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Buy Sell Climax Ratio Returns From Bullish To Neutral at Trader’s Narrative





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Last month, based on back to back selling climaxes and sentiment declines, Investors Intelligence moved from 100% cash to 80% long. That was an accurate call as September went on to register a strong and unseasonal 8.8% gain.

Now, as October begins, buying climaxes are outnumbering selling climaxes once again, tilting the market back in favor of the bears:
buy sell climaxes Oct 2010

As a result, Investors Intelligence is recommending going back into cash and taking selective short positions. If you don’t recognize the terminology, a buying climax is when a stock trades above its 52-week high only to close below it (for that particular week). And for selling climaxes, when a stock trades below its 52-week low and closes above it.

I don’t think the buying/selling climax ratios are at an extreme here. You can clearly see on the chart that we’ve seen some truly lopsided episodes such as April/May 2010 and January 2010. What is clear is that the market environment which favored the bulls just last month is now neutral to negative.

As we discussed yesterday, market breadth is now decidedly too thin for a continuation of the run we saw during September. As well, the sentiment is shifting towards more and more bulls. For example, the latest bull ratio for Investors Intelligence sentiment survey of newsletter editors is now at 62%. This means, of those that are decided, 62% are bullish - the highest level since late May.

Another measure of growing bullish sentiment is the option market. According to the ISE sentiment index, the 10 day average (equity only) call put ratio is at 195. This means that for the past two trading weeks, on average we’ve seen almost twice as many calls being bought to initiate a position as puts. I’ll have more in depth coverage in the weekly sentiment overview on Friday.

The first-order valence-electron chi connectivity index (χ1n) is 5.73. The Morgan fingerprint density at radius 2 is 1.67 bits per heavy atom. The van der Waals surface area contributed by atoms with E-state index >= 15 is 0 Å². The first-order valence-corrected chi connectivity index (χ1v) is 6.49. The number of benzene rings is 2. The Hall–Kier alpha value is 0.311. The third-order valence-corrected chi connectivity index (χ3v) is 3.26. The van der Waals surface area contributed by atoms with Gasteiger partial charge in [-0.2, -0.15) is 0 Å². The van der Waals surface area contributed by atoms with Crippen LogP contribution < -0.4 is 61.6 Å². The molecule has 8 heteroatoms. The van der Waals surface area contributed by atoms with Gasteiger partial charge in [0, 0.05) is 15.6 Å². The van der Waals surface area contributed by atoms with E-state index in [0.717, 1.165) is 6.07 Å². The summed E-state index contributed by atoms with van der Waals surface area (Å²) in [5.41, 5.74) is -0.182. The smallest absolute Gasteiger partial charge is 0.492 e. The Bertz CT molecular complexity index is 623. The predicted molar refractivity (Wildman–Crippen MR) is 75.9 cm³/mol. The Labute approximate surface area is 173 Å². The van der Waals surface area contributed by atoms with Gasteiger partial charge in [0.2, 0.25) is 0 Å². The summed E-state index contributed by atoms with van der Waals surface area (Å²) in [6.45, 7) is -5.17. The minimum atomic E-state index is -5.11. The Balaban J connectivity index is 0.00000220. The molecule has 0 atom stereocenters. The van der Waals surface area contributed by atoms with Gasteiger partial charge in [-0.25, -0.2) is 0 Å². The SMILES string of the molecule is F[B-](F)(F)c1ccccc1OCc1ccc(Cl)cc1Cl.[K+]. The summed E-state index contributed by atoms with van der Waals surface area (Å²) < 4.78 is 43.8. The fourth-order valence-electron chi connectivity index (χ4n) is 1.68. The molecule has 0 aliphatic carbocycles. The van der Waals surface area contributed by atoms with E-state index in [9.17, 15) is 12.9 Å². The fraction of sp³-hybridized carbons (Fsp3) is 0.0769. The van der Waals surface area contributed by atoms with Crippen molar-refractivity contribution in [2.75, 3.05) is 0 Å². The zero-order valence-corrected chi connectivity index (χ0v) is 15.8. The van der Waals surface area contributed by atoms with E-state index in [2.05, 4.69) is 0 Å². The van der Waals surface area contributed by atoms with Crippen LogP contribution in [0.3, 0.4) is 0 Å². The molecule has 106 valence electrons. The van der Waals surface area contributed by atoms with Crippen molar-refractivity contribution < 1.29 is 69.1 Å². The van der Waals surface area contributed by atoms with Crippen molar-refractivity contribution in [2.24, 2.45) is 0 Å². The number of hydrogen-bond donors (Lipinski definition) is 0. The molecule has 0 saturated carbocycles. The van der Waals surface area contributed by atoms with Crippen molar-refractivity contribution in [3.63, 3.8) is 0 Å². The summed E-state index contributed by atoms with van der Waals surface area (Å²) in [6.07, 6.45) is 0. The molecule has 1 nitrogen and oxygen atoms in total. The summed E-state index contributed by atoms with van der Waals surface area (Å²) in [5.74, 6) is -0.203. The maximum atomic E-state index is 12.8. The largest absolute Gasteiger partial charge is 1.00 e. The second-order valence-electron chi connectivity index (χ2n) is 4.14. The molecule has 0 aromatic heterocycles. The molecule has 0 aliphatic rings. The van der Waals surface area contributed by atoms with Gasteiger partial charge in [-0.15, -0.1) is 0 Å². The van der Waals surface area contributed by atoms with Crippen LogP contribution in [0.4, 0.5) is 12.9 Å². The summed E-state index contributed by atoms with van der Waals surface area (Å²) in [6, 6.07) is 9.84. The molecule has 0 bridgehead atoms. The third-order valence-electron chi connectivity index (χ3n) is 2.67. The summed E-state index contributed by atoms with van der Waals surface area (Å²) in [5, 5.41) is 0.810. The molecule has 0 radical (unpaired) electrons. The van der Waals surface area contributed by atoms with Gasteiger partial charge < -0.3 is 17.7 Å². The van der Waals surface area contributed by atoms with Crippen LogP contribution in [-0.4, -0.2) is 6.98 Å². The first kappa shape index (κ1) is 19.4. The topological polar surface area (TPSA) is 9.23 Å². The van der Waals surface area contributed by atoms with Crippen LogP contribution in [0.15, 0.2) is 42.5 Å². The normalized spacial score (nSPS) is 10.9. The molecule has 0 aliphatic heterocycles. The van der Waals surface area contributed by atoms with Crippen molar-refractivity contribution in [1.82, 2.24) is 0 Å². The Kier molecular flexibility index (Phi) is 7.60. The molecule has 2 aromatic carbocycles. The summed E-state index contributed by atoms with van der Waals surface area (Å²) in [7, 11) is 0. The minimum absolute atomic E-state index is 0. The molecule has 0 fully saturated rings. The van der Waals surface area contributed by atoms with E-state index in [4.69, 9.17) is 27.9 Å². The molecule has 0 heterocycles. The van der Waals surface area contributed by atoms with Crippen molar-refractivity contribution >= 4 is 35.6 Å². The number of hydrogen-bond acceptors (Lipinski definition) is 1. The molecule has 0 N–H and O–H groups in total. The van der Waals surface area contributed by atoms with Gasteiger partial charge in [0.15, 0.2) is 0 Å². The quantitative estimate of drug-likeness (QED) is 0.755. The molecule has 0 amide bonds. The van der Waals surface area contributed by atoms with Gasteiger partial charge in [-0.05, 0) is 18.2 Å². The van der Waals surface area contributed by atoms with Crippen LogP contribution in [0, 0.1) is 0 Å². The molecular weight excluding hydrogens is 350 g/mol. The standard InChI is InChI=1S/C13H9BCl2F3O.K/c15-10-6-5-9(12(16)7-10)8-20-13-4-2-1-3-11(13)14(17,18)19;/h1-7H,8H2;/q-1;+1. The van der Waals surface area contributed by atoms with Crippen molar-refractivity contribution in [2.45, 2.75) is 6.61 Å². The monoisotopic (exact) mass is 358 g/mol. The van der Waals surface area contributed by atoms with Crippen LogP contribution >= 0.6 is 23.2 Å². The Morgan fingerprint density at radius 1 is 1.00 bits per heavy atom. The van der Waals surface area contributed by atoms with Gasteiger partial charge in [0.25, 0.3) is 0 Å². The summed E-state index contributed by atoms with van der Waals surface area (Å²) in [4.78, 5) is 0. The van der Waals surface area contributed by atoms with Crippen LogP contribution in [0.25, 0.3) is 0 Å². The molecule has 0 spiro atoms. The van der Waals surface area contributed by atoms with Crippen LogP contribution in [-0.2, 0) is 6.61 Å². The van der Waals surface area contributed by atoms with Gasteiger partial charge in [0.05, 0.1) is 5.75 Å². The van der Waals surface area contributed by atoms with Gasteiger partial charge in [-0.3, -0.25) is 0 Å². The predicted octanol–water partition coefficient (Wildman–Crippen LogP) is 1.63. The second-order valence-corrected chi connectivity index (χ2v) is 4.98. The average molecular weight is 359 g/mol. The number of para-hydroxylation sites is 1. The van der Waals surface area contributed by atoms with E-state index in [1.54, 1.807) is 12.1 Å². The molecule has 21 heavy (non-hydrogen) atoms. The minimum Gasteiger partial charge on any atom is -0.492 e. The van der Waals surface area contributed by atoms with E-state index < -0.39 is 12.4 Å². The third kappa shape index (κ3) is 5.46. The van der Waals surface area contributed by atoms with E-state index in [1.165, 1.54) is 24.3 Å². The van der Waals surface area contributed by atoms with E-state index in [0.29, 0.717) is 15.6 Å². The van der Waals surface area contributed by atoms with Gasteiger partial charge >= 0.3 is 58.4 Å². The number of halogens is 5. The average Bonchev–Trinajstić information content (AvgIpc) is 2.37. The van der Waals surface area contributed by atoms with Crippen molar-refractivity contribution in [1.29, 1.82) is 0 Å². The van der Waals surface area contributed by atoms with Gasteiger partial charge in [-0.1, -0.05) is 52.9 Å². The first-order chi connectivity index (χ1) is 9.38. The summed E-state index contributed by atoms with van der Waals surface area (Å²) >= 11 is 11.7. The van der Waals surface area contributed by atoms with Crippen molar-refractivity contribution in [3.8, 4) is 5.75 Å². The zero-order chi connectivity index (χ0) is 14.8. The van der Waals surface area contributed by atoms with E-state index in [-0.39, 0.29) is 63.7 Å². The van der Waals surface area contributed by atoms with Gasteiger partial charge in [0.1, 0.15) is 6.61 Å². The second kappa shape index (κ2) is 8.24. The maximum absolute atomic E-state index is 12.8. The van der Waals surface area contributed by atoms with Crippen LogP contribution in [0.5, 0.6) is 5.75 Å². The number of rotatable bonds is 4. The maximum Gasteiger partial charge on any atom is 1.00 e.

The only conflicting analysis is the seasonality tendency that shows when September does the opposite of what it is supposed to do, that momentum is carried forward for a few more months. Wayne Whaley (CTA) has shown that when September is positive, the S&P 500 index is positive for the 4th quarter 84.6% of the time with an average return of 4.93%. This is more than twice the normal 4th quarter return (2%). Interestingly enough, previous positive Septembers have canceled out any October crashes.

Keep in mind though that, just as we’ve seen with September bucking the seasonality trend, there is no reason why the market has to follow a certain path. Even if that path has been used many times before and is well worn.

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One Response to “Buy Sell Climax Ratio Returns From Bullish To Neutral”  

  1. 1 Daniel

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    You set a nice table, Babak. Thanks always for bringing all this well-analyzed data into clear light and close proximity– leaving us to draw our conclusions even as you draw your own.

    I think much of the seasonal weakness of Sept. and into October has to do with many Mutual Fund fiscal years ending Oct.31; this means there is always SELLING which occurs for tax reasons, and not nec’ly pure investment reasons. The weaker the year, the more the urge to capture offset losses and play shrewd games.

    Since selling always begets selling, by its nature, much of the logic of a summer/autumn seasonal effect derives from this… meaning that by looking at what kind of year has gone by, one can roughly guess where the tax-selling incentives will lay and in which sectors.

    In a purely “investment” universe there would be no calendar, and all actions would be just fundamental or technical in nature. The calendar introduces extraneous elements, perturbates the existing complex ‘organic’ market waveforms and patterns with simple human psychology. No End of Quarter– no ‘window dressing’, etc.

    Daniel

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